Aside from not receiving a paycheque, you also suffer the loss of your personal work relationships, daily structures and an important sense of self-purpose when out of a job (Getty Images/Westend61)
The ongoing COVID-19 pandemic has completely shocked the Canadian labour market. In March and April alone, more than three million jobs were lost due to the economic shutdown, according to Statistics Canada.
But if you’re among those affected, the impact goes beyond statistics. Job loss can result is serious financial and emotional hardships. And, with the pandemic causing so much uncertainty, being out of work can be particularly frightening.
In the past, there were standard recommendations when you lost your job, says CPA David Trahair, a personal finance expert and author of CPA Canada’s free practical guide, Survive and thrive: Move ahead financially after losing your job.
“It’s a totally different situation now,” says Trahair, who has also led webinars on the topic. “Nobody really operates well in an environment where you have no idea what’s going to happen in the future. That’s why this is so devastating.”
Here are three tips to help you deal with a sudden job loss during the pandemic.
1) UNDERSTAND THE EMOTIONAL TOLL
You lose more than just your paycheque when you lose your job. As the Canadian Mental Health Association points out, you also suffer the loss of your personal work relationships, daily structures and an important sense of self-purpose. You might experience the same feelings and stresses that come from other forms of loss.
Recognizing that losing your job can cause you to experience the feeling of grief is an important idea for people, says CPA Melanie Schroeder, a B.C.-based holistic accountant, coach and counsellor.
“‘Why me?’ is often a question that is asked and has no answer in this situation,” she says. “We have no control over a global pandemic.”
Schroeder brings up the Dual Process Model of Grief, where one alternates between grieving and coping. During the grieving, you can expect to feel things like anger, sadness and denial. While you are coping, you are learning to live with your new circumstances.
Some institutions offer free online programs that help with mental-health issues, including negative emotions. And Schroeder suggests that anybody who feels overwhelmed reach out for help, which can include counselling.
“Our ultimate goal is to find some benefit out of our loss,” she says. “Whether that is finding new, more meaningful work, reinventing ourselves, or spending more time with friends and family, the ability to find a benefit will help you feel more at peace with the loss.”
2) FINANCE YOUR LIFE
When you’re suddenly without a paycheque, the thought of not having enough cash to pay the bills is likely to cause significant stress. Typically, the advice has been to save somewhere between three to six months of expenses in your emergency fund. But very few people actually do that, says Trahair, so you might need to look at your other options.
“Everybody is different,” he says. “Our personal financial situations are as individual as a fingerprint. The best thing you could possibly do for your personal finances, whether you’re trying to get out of debt, plan for your retirement or get through COVID-19, is to track where your money is going. Whatever you track tends to improve because you’re focusing on it.”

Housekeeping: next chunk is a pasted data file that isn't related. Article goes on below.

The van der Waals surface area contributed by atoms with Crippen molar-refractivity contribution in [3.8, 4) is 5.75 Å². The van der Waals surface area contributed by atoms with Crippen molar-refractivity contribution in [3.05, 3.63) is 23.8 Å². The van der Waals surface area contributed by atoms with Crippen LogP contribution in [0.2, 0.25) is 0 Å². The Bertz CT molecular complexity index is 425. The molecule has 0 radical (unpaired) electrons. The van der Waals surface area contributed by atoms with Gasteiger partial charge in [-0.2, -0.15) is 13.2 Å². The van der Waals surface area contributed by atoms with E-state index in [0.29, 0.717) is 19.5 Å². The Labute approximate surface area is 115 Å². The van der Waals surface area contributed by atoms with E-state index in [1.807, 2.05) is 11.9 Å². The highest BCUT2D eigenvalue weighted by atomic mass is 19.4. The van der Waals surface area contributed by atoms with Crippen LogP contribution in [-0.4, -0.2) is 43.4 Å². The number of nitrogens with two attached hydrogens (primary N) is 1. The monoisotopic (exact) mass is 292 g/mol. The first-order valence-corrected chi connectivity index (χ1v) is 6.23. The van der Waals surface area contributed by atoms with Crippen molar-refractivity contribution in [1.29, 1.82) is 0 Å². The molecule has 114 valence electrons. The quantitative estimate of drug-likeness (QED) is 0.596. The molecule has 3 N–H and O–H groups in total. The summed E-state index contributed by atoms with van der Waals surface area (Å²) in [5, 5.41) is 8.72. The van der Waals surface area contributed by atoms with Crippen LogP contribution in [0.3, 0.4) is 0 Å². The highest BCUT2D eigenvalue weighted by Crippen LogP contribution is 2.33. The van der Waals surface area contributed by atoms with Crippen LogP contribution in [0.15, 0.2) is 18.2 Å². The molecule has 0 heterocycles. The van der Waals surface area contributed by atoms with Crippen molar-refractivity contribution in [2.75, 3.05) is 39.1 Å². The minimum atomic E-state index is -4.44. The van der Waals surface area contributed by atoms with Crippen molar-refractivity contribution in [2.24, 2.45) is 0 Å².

But where are you going to get the money to buy groceries and other essentials? Make sure you’re aware of financial and economic support from the federal government, namely the Canadian Emergency Relief Benefit. Trahair says, if you do have retirement savings, or a TFSA, you’re probably going to have to tap into that. RRSP withdrawals are taxable but, if you lost a job in March, and have no income for the rest of the year, you’re not going to lose much on RRSP withdrawals, he says.
“For people who don’t have savings of any kind, then it gets to be about debt structure. Credit cards are the last resort because the interest is so high,” he says. “People in pretty good financial shape with a home, I’ve always recommended that the best emergency fund you can have is an unused line of credit.”
If you have a home equity line of credit, that’s the lowest interest rate you can get, says Trahair, adding that he considers it the most optimal debt to use to finance this unusual period. You should also understand how the credit system works and what you can do to improve your score.
3) FIND FUTURE EMPLOYMENT
There’s no end to the amount of helpful job search tips that are out there, whether about the importance of networking or boosting your LinkedIn profile. But we’re in unprecedented territory when it comes to finding a new job during a pandemic.
“The conclusion I’ve come to is that it’s not the strongest or the smartest that are going to get through this. It’s those that can most easily adapt to change,” says Trahair. “Look at the profession or the job that you have and think about what the future prospects are. The opportunity now is to expand your skills into areas that are going to be in demand or are going to be common going forward.”
Many people consider going back to school or retraining to be one of the best options in times of unemployment, though that could depend on your financial situation or stage of life.
“[Finding a new job] will be hardest for older employees in a market where there is more competition,” adds Schroeder. “Us older workers need to remember that we have an important asset that the younger generation doesn’t have yet: experience. We need to find a way to capitalize on that.”
She says that includes contract work, such as offering assistance to smaller firms that may need someone experienced but not full time.
MORE FINANCE TIPS AND COVID-19 UPDATES
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